3 Ways to Cultivate Resilience

Spring is almost here – a time of fresh beginnings and a time to bounce back. As we continue building our resilience, we must remember to be playful, optimistic, and constructive. Check out our free March 2022 Lucky Calendar to help you on your resiliency journey!

Surge Capacity

In an article written by Tara Haelle titled Your ‘Surge Capacity’ is Depleted – It’s why you feel awful: Here’s how to pull yourself out of despair and live your life, Haelle interviewed several experts on trauma, resilience and recovery, such as Ann Masten, PhD, a psychologist and professor of Child Development at the University of Minnesota. According to Masten, surge capacity is our collection of mental and physical resources from which we draw for survival in stressful situations, such as natural disasters. 

Surge capacity springs us into action in a crisis, but it is not a bottomless pit. It must be refilled. When a stressor becomes chronic and is unresolved, we may feel depleted. “It’s different from a hurricane or tornado where you can look outside and see the damage. The destruction is, for most people, invisible and ongoing,” writes Haelle.  

However, the story doesn’t stop there. There are some concrete steps that you can take to feel better!

Playing and constructing help us rebound & build resilience.

1. Construct

We need to get in touch with our natural instincts to make things better. According to Maddaus, “There are two ways the brain deals with the world: the future and things we need to go after, and the here and now, seeing things and touching things…construct things to do that are good no matter what.”

This must be why it felt so good to me last weekend to install dimmer switches in various rooms throughout my house. I learned a new skill – working with electricity – and gleaned some beautiful results from it. As little as I can control in our current situation, I can still make something better in my home.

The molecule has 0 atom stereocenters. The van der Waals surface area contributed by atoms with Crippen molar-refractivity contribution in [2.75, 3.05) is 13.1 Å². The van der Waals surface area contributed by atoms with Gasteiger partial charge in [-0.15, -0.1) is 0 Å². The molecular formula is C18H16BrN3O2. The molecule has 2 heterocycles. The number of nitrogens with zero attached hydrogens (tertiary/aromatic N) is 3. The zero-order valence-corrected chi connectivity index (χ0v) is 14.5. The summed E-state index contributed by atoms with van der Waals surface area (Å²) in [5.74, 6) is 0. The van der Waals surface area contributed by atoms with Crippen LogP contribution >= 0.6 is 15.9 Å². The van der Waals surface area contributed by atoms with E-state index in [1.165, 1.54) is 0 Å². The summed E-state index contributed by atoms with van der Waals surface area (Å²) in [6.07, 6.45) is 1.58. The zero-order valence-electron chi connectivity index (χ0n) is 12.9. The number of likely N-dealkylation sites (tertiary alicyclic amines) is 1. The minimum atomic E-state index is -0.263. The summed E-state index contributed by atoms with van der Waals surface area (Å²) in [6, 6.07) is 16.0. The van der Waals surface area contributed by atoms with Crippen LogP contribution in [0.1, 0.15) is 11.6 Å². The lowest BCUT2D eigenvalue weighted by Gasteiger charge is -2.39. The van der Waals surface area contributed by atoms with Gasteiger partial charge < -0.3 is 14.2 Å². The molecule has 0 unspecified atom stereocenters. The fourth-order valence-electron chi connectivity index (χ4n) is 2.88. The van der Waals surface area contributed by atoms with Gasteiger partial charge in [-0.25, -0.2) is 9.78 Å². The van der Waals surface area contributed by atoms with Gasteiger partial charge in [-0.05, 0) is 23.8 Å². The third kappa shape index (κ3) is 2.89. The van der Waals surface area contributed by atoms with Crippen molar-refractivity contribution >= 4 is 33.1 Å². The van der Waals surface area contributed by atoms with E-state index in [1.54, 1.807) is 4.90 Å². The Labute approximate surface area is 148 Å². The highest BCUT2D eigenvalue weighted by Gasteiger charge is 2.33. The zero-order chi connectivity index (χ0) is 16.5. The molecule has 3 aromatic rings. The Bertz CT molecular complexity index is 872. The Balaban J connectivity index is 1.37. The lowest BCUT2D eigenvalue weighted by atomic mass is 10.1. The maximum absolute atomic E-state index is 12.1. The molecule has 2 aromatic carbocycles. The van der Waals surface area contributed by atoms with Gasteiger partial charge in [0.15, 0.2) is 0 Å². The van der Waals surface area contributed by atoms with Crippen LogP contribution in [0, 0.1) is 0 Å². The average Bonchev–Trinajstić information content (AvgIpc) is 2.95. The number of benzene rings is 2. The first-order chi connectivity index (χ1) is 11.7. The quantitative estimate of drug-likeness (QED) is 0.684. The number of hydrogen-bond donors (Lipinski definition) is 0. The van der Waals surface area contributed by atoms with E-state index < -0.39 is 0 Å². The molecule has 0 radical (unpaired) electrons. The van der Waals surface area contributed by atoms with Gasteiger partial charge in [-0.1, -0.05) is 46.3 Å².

The same goes for children. I have noticed that, lately, my son has gone back to building with his Legos and Keva planks. While his teacher was reading a story aloud, through virtual school, I caught him in his room listening to her while constructing a tower. Like us, our kids need to have the sensation of constructing and making things better. That’s what we do as humans.

2. Play Together

And, finally, I have one more thing I can do to help replenish my energy: Play. According to Brene Brown, play is the antidote to crisis mode. As defined by Dr. Stuart Brown: “Play is time spent without purpose.”  And play is essential to our well-being.

Play serves two purposes – it rejuvenates our spirit and it deepens our emotional connections with our loved ones.

I love the idea of a family playlist and we are going to make one tonight. In my head, I already know the top of my list: Riding bikes together, playing catch in the backyard, playing tennis, jumping on the trampoline, reading together on the trampoline, and hiking in the foothills. Just thinking about my family playlist is already rejuvenating my spirit. 

3. Think Like an Optimist

Learning to think like an optimist will make you happier, healthier, and more resilient. When we are optimistic, we are open and curious and new ideas, which allows our brain to flourish. Download or print our March “Get Lucky” Calendar to get even more ideas on how to nurture optimism.


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